On a recent trip to Boston I consistently pulled up maps on my phone and computer to figure out my location as well as determine how to get from point a to point b. Interactive maps are now an integral part of our daily lives – it is hard to remember when we didn’t have them. While they are standard features on our computers and devices, there are plenty of options for easily integrating full-featured maps into your applications. This week I take a look at one such option – the open source JavaScript library called Leaflet.

Simplicity is the key

Like anything related to Web development these days, there are a number of options available for including map features to your applications. What you decide to use often comes down to personal preferences – one of my requirements is simplicity and Leaflet does not disappoint. As its documentation states, it works across all major desktop and mobile platforms. Leaflet utilizes HTML5, CSS3 and JavaScript for modern platforms while remaining accessible and usable on older platforms.

The following steps outline the necessary steps to add a Leaflet powered map to a Web page:

1. Add reference to the Leaflet JavaScript library. The following script block is placed on the page – it is referenced in the head portion of the page for today’s example:

If you would rather host this file (and the CSS library) locally, the files are available for download from the site.

2. Add reference to the Leaflet CSS library. The following can be placed in the head section of the page:

3. Create a DIV container for the Leaflet map object. For my example, I name the DIV element trMap, but it can be named whatever fits your needs. The DIV id is referenced in the JavaScript code to create the map object, so you will need to keep the assigned name in mind when coding:

4. Choose a data source for the map. There are various such sources and they can be combined or layered. A good free source is OpenStreetMap.org. It will be used in our example. The data source is specified when adding layers to the map object – thus you can combine multiple sources while via different layers.

5. Add JavaScript code for creating and populating the map object created in step 3. The map object is created with the setView method used to set the coordinates (longitude and latitude) with an optional parameter for setting the zoom level along with many more settings. Layers are added to the map via the TileLayer method with the map data source URL passed to it. The addTo method is used to add the actual map to the DIV element.

The result of these steps is shown in the following listing with the map centered on Philadelphia, Pennsylvania.

TechRepublic.com Leaflet Example

The below figure shows the map loaded in Internet Explorer 10.

The map can be enhanced by adding a marker on it along with a popup assigned to the marker as well as a general popup window when any area of the map is clicked. The following listing includes the code used to add the popup (marker and bindPopup methods) and the click event which uses the onMapClick function to display the coordinates (in a window) where the user clicks the mouse. The marker is placed at the location of the Philadelphia Phillies baseball stadium along with a popup window displayed any time a user clicks the map (it displays coordinates where selected). Figure B shows the new code entered and executed in Chrome via jsFiddle. It is worth noting that you can test geographical coordinates (longitude and latitude) on a site like geohash and location coordinates can be found on DateandTime.info.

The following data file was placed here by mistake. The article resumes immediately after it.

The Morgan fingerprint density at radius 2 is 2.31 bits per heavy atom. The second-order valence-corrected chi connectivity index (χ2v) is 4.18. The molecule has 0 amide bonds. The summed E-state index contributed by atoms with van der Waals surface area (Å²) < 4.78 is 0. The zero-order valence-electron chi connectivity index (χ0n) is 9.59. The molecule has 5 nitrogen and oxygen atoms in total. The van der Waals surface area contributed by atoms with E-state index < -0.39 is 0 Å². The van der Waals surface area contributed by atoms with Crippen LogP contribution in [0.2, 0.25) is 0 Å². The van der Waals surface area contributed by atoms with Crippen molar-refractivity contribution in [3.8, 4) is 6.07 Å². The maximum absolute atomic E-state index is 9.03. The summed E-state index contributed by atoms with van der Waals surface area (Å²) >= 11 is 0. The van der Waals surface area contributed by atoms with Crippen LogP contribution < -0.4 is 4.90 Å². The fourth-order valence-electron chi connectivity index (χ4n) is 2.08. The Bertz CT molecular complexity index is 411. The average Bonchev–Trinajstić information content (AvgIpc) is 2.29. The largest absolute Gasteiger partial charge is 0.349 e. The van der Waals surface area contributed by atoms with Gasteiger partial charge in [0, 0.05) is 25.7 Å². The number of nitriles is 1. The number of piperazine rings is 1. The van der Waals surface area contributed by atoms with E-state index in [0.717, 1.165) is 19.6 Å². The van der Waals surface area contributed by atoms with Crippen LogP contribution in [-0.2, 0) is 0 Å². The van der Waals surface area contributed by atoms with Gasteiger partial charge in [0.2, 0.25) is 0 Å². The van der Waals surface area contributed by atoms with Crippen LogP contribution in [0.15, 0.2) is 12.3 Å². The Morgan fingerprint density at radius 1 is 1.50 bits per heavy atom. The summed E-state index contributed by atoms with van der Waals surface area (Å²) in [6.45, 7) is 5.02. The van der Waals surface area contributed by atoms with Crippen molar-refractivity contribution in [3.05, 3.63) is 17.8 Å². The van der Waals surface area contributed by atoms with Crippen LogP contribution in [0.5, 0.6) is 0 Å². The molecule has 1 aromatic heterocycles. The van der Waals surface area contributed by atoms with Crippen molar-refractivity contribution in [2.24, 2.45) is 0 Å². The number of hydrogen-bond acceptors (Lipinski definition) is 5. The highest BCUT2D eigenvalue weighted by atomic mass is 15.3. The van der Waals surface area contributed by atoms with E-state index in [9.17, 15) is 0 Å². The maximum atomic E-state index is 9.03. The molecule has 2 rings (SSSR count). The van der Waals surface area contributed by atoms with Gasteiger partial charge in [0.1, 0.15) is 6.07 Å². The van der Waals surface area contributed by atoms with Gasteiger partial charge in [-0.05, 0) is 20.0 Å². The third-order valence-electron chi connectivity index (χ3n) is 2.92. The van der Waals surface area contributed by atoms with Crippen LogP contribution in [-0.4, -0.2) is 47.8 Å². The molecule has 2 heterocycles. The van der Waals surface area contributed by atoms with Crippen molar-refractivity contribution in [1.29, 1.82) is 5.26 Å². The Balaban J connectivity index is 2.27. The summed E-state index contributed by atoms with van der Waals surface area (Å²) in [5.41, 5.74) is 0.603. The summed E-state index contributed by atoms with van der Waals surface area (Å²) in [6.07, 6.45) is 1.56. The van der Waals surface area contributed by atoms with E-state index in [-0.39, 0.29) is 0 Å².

function onMapClick(e) {
alert('Map coordinates: ' + e.latlng);
var map = L.map('trMap').setView([39.57, -75.10],11);
id: 'Philly',
attribution: 'Phillies' })
L.marker([39.42, -75.09]).addTo(map).bindPopup('Citizens Bank Park').openPopup();
map.on('click', onMapClick);

The example code covered so far only scratches the surface of the many options and features available with plenty of options for building maps. You can choose to use the map tile source of your choice or even build your own – a good example of a customized map via Leaflet is presented on the The Texas Tribune site for the 2012 Senate election. In addition, you can utilize numerous events as well zooming and placing markers or symbols on the actual map. The Leaflet features page includes plenty of additional information.


Mapping features are now a standard component of mobile devices as well as Web applications, so users expect know how to use them. There are a variety of map resources readily available today with Google Maps being very popular along with others like MapQuest and the open source option OpenLayers. I was attracted to its very small footprint which leads to better performance, especially when targeting mobile devices. However, a smaller size can lead to less features but it provides the core features needed for basic mapping whereas an alternative like OpenLayers seems to try to do everything. In the end, the solution will depend on requirements with Leaflet meeting my current needs.